The problem, though, is that while this works for a shuffle, it wouldn’t work if
      you have 2 iPods with 40 GB each.

      • In your example, you could use the genre field to limit one iPod’s playlist to
        classical, and the other to non-classical.

        It does get tricky when you have two people with overlapping musical tastes
        who each want their own set of ratings, etc; that definitely would benefit from
        a way to store multiple sets of the library metadata pointing to the same
        copies of the actual music.

        • Well, yes and no. I’ve got about 40 GB of classical music (actually 120 GB, but
          only 40 GB in the library) and as much of other musics. Since I have multiple
          playlists on the non-classical iPod, that rules out the use of this strategy.
          Also, my classical music is on an external HD, for space reasons.

  3. I would also like this, but not for the iPod reasons. I have a LOT of audio in
    iTunes, including comedy and adult songs that I don’t want my kids to hear. I
    would like multiple libraries that I could "load" into iTunes depending on
    different factors, such as random play for "kid safe" music (so, for instance,
    Prince’s Erotic City does not play around my kids, while I myself may want to
    hear it on Random with the headphones on)

    Tim
    http://www.mymac.com

    • Yes, this would be a good thing. But I think a better option would be a
      checkbox for Do not add to shuffle play. You should be able to exclude tracks
      you don’t want to come up when you use shuffle play on an iPod. That would
      keep out MP3 audiobooks and radio shows I have, for example, as well as
      specific tracks that just don’t work in shuffle mode.

  4. I would also like this, but not for the iPod reasons. I have a LOT of audio in
    iTunes, including comedy and adult songs that I don’t want my kids to hear. I
    would like multiple libraries that I could "load" into iTunes depending on
    different factors, such as random play for "kid safe" music (so, for instance,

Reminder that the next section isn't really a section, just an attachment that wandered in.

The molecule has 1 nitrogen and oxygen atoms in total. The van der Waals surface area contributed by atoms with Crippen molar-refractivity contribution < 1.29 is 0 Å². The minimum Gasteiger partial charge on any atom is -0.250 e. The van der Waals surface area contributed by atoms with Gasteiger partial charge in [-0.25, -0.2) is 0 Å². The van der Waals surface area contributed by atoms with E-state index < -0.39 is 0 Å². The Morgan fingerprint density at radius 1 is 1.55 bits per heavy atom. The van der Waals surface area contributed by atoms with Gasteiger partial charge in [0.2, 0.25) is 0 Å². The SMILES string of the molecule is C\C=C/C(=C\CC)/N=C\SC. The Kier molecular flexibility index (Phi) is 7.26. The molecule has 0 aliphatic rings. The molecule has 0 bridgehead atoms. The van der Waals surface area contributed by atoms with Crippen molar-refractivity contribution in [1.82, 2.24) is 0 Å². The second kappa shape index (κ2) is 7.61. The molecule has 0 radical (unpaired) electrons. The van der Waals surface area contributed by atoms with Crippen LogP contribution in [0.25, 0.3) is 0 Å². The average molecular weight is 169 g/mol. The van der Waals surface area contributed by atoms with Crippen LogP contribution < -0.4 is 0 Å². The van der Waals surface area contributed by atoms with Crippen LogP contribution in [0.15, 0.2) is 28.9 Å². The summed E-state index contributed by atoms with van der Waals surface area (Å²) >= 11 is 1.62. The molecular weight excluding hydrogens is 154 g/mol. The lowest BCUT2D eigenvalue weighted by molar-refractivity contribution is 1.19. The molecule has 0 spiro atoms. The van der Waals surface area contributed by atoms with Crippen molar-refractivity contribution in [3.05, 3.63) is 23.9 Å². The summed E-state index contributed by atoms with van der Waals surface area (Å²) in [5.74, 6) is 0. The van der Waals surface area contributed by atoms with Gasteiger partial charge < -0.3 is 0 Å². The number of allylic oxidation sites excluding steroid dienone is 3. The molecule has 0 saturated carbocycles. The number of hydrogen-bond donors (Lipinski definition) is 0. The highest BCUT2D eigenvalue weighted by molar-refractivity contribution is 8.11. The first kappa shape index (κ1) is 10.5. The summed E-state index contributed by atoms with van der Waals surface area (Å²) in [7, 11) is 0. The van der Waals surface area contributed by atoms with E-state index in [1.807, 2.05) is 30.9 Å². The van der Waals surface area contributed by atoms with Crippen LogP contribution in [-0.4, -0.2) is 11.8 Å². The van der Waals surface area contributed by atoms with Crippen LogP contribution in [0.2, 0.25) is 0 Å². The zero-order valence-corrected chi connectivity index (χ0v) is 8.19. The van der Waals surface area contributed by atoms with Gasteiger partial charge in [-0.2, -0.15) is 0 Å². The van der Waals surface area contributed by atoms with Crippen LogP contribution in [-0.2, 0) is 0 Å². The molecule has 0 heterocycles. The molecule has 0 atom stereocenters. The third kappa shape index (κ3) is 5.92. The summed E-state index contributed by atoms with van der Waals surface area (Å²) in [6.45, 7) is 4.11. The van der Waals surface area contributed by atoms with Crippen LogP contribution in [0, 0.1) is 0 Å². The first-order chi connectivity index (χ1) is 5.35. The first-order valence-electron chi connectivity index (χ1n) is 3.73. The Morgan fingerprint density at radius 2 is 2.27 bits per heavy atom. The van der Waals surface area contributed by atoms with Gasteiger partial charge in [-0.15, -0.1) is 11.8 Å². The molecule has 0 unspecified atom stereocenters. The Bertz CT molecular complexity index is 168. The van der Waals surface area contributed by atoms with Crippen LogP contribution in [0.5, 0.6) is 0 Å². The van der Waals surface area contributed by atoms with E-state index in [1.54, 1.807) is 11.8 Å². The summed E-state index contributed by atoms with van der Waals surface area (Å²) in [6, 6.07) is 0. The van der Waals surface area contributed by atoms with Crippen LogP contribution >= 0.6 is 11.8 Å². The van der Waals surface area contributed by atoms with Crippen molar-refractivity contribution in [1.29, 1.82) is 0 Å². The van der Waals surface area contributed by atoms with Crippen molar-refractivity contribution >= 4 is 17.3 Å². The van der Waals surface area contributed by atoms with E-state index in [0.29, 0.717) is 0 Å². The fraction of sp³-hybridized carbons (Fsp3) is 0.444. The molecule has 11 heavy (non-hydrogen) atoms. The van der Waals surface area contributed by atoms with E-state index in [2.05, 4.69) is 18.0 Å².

Prince’s Erotic City does not play around my kids, while I myself may want to
    hear it on Random with the headphones on)

    Tim
    http://www.mymac.com

    • Yes, this would be a good thing. But I think a better option would be a
      checkbox for Do not add to shuffle play. You should be able to exclude tracks
      you don’t want to come up when you use shuffle play on an iPod. That would
      keep out MP3 audiobooks and radio shows I have, for example, as well as
      specific tracks that just don’t work in shuffle mode.

    • Well, since I wrote the story, iTunes added multiple libraries, so that’s clearly the
      best way to do so now.

      Kirk

      • Just bought a new iPod nano for my wife (I have 4G 60Gb) and she wants to add all her Abba, Spandau Ballet etc to iTunes. We only use the one user account, so I don’t want her choice of music in ‘my’ library – where is this multiple library feature you refer to as I can’t find it?
        I know that I’m a music fascist – but I am!!!

        • If you’re using a Mac, hold down the Option key when launching iTunes – you
          can then either create a new library or choose the one you want to open if there
          are several. If you’re on Windows, hold down the Shift key.

    • Well, since I wrote the story, iTunes added multiple libraries, so that’s clearly the
      best way to do so now.

      Kirk

      • Just bought a new iPod nano for my wife (I have 4G 60Gb) and she wants to add all her Abba, Spandau Ballet etc to iTunes. We only use the one user account, so I don’t want her choice of music in ‘my’ library – where is this multiple library feature you refer to as I can’t find it?
        I know that I’m a music fascist – but I am!!!

        • If you’re using a Mac, hold down the Option key when launching iTunes – you
          can then either create a new library or choose the one you want to open if there
          are several. If you’re on Windows, hold down the Shift key.